The future of Palladium
The number of cars sold globally is expected to fall by 20 percent, from 75 million cars sold in 2019, to 59.5 million in 2020.
The number of cars sold globally is expected to fall by 20 percent, from 75 million cars sold in 2019, to 59.5 million in 2020. Of the number of cars sold, more than three quarters are petrol cars, and the proportion is growing steadily. Since diesel cars accounted for the majority of cars sold, petrol cars have changed and in 2017 accounted for over 76 percent of all cars sold globally, but that figure is expected to be significantly lower in the future as more and more people choose a hybrid or electric car.
As the demand for petrol cars has increased, so has the price of palladium, which is used as a catalyst in petrol engines. At present, petrol engine production accounts for 85 percent of the demand for palladium.
In 2019 alone, the price rose by 54 percent only to continue up another 46 percent in January and February to 2844 USD per oz and then in the shadow of declining car sales as a result of Covid-19 fell back to today's levels of just under 1900 USD per oz.
Note: Past performance is no reliable indicator of future results.
Despite car sales in China falling by 92 percent in February compared with the previous month, the palladium price remained high. Since then, car sales have recovered somewhat but are still at significantly lower levels than before. The fact that the price did not fall further testifies to the great difference between supply and demand in the past, at the same time as the demand for petrol cars has risen, namely the requirement for how much palladium to be used in each engine has also done so.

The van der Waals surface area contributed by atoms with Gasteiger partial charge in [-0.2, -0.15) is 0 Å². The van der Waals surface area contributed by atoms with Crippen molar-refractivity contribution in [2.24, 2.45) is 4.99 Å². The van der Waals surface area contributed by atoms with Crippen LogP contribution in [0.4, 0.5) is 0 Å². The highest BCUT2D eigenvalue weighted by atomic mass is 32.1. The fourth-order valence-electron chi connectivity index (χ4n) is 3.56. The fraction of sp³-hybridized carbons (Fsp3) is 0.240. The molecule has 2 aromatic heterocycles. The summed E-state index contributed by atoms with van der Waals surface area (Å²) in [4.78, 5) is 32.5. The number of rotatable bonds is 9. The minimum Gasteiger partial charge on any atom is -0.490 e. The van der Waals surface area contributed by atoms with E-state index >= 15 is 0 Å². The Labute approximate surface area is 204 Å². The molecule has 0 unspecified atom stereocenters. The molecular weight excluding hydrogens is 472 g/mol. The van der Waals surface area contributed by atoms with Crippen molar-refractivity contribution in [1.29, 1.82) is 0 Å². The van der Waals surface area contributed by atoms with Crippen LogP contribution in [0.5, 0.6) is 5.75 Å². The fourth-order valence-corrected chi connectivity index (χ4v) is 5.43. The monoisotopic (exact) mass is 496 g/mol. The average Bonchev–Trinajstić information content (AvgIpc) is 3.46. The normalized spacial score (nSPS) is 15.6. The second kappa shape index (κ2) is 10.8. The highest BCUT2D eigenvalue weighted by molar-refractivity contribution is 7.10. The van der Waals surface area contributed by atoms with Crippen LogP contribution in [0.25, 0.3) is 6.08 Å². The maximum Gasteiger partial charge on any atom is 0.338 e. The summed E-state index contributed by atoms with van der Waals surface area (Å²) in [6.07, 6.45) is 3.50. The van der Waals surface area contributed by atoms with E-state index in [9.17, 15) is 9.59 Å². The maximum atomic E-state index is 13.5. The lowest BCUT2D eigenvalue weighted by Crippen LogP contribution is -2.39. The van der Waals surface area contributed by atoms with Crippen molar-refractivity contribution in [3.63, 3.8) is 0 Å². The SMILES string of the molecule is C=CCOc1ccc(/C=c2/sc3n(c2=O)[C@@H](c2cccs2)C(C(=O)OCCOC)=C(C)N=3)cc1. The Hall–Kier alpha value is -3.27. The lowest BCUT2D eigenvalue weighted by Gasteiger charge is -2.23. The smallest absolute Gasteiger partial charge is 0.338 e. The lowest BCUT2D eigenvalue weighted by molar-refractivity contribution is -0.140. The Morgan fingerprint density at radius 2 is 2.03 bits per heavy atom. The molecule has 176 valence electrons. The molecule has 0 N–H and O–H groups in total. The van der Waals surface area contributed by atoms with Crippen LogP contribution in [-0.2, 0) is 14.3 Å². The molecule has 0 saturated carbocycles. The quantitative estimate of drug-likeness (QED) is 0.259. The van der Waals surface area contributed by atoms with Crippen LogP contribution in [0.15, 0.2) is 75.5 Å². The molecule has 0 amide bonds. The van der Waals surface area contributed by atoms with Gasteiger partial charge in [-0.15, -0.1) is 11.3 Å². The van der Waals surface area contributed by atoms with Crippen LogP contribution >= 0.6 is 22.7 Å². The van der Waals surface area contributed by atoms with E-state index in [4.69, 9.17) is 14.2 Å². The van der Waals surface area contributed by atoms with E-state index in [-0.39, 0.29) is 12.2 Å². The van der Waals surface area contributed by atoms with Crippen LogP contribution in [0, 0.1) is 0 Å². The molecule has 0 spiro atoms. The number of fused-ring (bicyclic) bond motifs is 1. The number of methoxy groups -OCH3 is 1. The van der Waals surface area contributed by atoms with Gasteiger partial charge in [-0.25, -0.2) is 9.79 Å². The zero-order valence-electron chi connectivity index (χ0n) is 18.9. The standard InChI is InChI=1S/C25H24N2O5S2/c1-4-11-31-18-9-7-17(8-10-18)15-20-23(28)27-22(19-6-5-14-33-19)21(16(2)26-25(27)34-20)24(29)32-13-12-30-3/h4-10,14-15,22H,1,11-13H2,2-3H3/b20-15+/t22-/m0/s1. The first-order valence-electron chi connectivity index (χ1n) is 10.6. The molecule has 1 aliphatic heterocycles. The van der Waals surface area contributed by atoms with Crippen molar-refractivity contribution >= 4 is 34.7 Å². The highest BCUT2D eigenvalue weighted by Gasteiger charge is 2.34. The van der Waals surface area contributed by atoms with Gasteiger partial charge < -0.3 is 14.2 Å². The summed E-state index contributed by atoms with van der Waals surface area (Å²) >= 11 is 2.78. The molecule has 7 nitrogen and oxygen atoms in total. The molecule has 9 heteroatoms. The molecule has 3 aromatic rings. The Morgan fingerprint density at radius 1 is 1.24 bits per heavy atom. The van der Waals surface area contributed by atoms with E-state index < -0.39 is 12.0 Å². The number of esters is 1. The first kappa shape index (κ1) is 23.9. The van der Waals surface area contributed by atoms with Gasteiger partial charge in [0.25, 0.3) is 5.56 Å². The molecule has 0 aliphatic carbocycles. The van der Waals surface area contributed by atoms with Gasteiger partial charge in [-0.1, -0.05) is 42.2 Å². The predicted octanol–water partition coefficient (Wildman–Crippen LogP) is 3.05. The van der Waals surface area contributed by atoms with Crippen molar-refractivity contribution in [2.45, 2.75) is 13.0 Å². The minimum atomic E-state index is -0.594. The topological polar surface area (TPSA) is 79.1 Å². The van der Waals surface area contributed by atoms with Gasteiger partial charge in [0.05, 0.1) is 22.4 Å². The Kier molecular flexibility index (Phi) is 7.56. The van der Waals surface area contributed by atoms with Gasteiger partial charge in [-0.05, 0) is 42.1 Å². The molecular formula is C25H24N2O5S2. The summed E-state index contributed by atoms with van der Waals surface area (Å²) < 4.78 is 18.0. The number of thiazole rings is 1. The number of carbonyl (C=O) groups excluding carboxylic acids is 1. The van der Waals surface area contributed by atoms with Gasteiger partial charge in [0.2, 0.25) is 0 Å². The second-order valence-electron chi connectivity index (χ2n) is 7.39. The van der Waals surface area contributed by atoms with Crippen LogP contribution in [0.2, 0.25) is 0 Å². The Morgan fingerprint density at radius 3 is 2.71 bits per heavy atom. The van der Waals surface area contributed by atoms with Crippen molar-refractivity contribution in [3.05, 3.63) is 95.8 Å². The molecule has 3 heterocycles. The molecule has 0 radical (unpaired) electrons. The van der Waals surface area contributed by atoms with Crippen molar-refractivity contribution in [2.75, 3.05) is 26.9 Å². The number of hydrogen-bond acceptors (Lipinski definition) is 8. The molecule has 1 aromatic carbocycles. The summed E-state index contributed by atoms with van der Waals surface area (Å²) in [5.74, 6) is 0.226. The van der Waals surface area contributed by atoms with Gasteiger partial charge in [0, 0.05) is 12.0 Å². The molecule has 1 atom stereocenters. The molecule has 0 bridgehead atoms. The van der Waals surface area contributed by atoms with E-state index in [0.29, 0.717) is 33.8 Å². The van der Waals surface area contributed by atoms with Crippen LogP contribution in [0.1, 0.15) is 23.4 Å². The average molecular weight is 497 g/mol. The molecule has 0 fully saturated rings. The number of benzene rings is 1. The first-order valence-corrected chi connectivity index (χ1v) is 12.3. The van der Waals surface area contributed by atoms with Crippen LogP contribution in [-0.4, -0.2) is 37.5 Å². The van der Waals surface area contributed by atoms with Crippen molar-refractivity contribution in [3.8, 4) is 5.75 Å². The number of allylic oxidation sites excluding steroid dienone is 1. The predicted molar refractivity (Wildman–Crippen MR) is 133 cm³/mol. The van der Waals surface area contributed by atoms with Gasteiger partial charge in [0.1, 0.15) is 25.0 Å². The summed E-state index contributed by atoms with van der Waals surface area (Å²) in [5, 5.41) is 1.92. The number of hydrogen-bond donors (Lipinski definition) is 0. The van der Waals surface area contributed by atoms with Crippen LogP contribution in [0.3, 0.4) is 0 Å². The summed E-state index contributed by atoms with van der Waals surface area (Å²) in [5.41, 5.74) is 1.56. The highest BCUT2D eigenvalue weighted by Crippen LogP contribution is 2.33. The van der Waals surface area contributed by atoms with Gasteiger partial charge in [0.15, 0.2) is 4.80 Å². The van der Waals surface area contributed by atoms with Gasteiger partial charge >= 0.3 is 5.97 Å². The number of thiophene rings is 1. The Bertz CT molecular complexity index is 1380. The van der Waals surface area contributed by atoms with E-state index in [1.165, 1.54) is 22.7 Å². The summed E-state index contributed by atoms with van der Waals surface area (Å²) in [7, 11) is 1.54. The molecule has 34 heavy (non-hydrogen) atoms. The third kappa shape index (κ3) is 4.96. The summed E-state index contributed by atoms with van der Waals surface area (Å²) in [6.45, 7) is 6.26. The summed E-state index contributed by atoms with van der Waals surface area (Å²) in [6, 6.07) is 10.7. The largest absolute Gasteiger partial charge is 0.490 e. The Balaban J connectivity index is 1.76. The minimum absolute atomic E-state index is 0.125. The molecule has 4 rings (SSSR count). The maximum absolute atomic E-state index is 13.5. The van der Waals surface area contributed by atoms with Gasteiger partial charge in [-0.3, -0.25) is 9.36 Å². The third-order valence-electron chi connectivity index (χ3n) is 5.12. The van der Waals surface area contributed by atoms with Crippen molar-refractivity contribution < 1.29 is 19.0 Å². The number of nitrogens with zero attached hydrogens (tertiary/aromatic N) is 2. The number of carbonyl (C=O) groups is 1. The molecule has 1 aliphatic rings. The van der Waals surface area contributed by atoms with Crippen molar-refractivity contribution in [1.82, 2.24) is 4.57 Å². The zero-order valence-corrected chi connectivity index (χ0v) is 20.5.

Today, car manufacturers pay up to $ 1,000 per car, just for palladium. As the price rises and the demands for more and more palladium in the engines increase, people have started to look for cheaper alternatives. However, we do not yet have a solution, and until electric cars account for the majority of cars sold, demand for palladium will continue to increase. The question is, however, how much the producers are willing to pay per car just for palladium, and how price-sensitive the end customers are then, when in the end they will have to continue to raise the prices of the cars to cover the cost that increased palladium use still entails.
China may not be completely unexpectedly the largest market in the world when it comes to buying cars. In 2019, almost 24 million new cars were bought in China, which is 38 percent more than in the United States, which comes in second place. But perhaps the strongest signal for palladium is the hidden inflation that is seen today in other industrial metals such as zinc, copper, aluminum and nickel (and, of course, palladium, although the price in the previous year was mainly driven by a shortage of metal). The problem with this type of "hidden inflation" is that it takes a while before it appears in consumer prices, as the cost of producing non-durable goods rises slowly, and once it is discovered, it is too late to try to fix it.
There are thus several reasons to consider including palladium in the portfolio. As a precious metal but also as an industrial metal, with inflation as a common denominator.